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United States v. Reiburn


April 6, 1942


Appeals from the District Court of the United States for the Southern District of New York.

Before L. HAND, SWAN and CHASE, Circuit Judges.

Per Curiam.

The questions raised by this appeal are: (1) the adequacy of the proof of mailing of the three "count letters"; (2) the means by which the prosecution obtained possession of the second "count letter"; (3) the admission of evidence against Reiburn of defrauding a person other than the judge's failure to instruct the jury to make no inference against the accused because they did not testify.

The proof of the mailing the first "count letter" was that the victim of the fraud signed it and delivered it to the accused who had dictated its terms for her. The addressees later received the letter in their mail, but the complaint is that there was no evidence that the accused ever posted it. It is impossible to take the argument seriously; the accused had every motive to post it and nobody else had. Somebody did. The second "count letter" was the registered return receipt sent by the address of the first letter to the victim. This bore a post-office stamp which showed that it had been put in the mail by the addressees and the victim received it. As we understand it, the theory is that this did not prove that the accused "caused" it to be posted. The position is also utterly untenable; when the accused sent the card to the addressees along with the letter, it was an invitation to return it to the victim. The third "count letter" was an envelope postmarked at Wagoner, Oklahoma, and received by the victim in New York; inside was an assignment of a lease from Reiburn, sub nomine Johnson, to the victim. A witness testified that the two accused had bought the lease from him and that he had gone with them to have it registered. The lease was the same as that which the accused passed to the victim as part of the fraud, and who else could have posted it it is impossible to imagine.

The prosecution got hold of the return receipt by going to the building where Reiburn had desk space and received his mail, and procuring it by subpoena from the landlady who held his mail for him; she still had the card in her files, not having yet put it into Reilburn's. This is now said to be an unlawful search; but it is enough answer that the receipt was not taken from Reiburn's possession whic alone the Constitution protects. Connolly v. Medalie, 2 Cir., 58 F.2d 629; United States v. Printing Machinery, 3 Cir., 122 F.2d 764.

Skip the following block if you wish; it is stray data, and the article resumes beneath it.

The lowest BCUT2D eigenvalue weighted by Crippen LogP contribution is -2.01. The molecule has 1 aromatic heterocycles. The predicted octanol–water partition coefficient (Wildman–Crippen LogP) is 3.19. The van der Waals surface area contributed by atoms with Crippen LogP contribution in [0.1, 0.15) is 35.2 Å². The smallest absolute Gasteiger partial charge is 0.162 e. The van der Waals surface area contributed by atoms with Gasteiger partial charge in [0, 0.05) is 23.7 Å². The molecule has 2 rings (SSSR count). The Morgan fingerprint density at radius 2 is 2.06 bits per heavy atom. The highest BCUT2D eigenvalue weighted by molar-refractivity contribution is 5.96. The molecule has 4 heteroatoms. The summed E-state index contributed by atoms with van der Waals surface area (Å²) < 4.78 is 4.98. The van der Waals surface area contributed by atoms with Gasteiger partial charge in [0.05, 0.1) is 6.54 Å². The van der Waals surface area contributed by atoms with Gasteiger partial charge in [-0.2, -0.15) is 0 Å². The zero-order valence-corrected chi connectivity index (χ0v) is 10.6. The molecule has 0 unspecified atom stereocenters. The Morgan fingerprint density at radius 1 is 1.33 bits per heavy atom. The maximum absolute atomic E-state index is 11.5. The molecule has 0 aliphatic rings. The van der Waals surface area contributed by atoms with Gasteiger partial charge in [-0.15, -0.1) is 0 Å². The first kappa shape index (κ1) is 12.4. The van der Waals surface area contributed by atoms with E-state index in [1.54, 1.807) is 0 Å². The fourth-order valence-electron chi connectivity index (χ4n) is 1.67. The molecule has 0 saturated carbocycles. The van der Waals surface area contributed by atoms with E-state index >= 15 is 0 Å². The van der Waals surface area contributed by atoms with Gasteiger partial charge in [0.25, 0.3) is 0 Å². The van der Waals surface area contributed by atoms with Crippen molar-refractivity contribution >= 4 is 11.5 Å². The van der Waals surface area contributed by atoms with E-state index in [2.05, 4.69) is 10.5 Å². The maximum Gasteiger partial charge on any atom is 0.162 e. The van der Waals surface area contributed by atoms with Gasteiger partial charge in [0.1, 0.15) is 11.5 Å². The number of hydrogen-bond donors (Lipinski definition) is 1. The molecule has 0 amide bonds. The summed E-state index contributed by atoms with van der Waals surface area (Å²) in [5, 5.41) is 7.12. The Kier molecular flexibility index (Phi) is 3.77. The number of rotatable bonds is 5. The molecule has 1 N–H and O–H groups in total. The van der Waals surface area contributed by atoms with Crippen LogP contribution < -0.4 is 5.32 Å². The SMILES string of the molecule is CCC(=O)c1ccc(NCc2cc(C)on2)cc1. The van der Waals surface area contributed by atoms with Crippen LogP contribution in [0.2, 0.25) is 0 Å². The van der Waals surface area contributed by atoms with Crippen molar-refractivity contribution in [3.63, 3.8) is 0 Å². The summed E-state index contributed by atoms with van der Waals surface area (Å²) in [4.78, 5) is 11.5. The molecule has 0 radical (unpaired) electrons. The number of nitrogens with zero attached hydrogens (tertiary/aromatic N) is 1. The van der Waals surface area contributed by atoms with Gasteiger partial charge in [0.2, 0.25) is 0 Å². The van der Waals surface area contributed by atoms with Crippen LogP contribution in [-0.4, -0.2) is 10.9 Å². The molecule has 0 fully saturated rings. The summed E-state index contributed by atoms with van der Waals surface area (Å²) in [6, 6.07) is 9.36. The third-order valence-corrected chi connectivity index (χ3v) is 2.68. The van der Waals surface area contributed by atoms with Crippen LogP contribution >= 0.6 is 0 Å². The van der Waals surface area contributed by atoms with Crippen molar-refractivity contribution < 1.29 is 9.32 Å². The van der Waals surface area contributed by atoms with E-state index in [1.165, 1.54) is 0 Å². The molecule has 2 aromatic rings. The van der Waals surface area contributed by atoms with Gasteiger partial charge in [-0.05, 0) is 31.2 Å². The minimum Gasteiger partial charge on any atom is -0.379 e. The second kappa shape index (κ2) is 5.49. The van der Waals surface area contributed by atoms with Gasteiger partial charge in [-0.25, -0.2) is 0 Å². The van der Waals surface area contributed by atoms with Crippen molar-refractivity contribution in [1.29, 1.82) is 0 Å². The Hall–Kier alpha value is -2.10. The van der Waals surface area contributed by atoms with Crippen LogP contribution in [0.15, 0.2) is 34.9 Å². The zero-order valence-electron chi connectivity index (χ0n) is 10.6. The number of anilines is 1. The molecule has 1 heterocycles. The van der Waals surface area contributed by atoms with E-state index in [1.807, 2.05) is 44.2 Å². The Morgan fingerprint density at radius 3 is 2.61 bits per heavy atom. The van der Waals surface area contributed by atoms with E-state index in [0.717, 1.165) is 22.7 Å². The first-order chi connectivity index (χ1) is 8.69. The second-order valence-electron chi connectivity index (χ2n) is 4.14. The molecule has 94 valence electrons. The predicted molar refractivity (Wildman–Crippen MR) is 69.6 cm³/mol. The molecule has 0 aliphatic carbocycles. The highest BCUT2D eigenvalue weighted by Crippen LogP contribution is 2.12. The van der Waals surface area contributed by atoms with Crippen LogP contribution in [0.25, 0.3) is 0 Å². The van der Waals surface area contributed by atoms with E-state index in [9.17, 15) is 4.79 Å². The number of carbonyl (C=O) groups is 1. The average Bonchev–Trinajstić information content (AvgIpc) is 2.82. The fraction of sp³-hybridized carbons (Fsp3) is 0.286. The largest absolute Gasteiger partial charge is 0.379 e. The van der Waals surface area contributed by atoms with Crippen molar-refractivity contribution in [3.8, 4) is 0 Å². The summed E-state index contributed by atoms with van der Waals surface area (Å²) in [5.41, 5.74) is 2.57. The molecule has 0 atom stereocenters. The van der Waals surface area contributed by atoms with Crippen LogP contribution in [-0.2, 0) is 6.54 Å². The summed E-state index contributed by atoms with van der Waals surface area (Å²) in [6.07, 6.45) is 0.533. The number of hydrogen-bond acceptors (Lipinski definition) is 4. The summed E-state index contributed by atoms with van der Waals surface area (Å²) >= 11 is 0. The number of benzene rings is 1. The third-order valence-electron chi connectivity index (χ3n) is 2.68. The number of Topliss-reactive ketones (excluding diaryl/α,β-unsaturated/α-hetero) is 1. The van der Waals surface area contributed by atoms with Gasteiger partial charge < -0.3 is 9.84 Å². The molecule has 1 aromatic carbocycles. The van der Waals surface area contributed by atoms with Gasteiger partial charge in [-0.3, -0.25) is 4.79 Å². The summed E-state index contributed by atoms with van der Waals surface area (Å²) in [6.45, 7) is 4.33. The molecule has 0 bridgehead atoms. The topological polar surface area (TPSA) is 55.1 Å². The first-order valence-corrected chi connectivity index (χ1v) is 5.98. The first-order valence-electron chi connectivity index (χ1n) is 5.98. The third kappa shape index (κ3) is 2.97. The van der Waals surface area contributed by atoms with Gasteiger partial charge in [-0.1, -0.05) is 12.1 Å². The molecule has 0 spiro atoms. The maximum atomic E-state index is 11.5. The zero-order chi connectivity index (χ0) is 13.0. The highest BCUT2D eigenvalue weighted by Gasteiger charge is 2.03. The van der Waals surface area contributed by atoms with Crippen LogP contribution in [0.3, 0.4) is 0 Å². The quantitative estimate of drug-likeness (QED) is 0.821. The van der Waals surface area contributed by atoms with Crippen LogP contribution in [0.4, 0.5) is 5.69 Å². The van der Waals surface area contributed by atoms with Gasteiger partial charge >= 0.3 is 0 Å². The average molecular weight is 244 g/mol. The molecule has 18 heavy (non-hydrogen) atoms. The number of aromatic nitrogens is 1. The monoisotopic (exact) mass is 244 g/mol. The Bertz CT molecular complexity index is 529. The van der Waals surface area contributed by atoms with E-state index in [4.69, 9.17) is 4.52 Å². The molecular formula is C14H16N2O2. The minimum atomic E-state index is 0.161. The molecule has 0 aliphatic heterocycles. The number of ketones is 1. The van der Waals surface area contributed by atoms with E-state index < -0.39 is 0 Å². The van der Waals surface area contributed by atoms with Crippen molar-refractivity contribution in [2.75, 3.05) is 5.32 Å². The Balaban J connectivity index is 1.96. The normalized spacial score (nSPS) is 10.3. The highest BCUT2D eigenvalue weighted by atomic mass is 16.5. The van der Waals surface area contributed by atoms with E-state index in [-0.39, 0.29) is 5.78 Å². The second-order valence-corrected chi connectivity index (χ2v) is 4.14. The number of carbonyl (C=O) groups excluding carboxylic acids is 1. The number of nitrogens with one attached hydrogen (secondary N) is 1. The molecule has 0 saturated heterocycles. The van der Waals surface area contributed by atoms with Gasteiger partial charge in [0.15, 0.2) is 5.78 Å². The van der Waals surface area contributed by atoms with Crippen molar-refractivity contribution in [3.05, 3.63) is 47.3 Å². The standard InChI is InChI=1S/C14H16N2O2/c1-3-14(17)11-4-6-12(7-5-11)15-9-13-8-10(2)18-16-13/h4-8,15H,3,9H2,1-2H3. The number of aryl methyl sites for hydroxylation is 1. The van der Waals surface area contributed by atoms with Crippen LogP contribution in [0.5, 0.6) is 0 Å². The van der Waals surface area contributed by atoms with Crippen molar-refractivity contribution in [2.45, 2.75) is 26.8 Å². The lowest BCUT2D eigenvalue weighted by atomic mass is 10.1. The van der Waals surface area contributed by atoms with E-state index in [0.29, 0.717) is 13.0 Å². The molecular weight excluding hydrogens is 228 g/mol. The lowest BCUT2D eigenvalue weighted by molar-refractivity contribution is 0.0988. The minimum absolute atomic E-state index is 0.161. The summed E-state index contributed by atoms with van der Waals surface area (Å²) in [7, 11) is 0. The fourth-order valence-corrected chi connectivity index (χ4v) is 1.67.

The court admitted evidence - only against Reiburn - of a fraud similar to that laid in the indictment, but committed by Reiburn and a third conspirator, Seidler. Whether this was generally admissible against both of the accused under the doctrine of Berger v. United States, 295 U.S. 78, 55 S. Ct. 629, 79 L. Ed. 1314, we need not say. Certainly it was admissible against Reiburn to prove his fraudulent purposes towards the victim; it seems curious to have Marshall v. United States, 2 Cir., 197 F. 511, still cited as authority. United States v. Sprinkle, 2 Cir., 57 F.2d 968.

The accused did not ask the judge to instruct the jury that it must infer nothing from their failure to take the stand; and he did not so instruct them. An accused often does not with this to be even alluded to, believing that if the jury considers it at all they will inevitably use it against him. Be that as it may, it is abundantly well settled that the failure to give the instruction when it is not asked is not error; at least when adequate instructions are given as to reasonable doubt and the presumption of innocence. Sylvia v. United States, 6 Cir., 264 F. 593, 595; Raffour v. United States, 9 Cir., 284 f. 720; Silverberg v. United States, 5 Cir., 4 F.2d 908, 909; Dinger v. United States, 8 Cir., 28 F.2d 548, 550; Evans v. United States, 10 Cir., 122 F.2d 461, 467.

The appeals are totally without merit.

Judgments affirmed.


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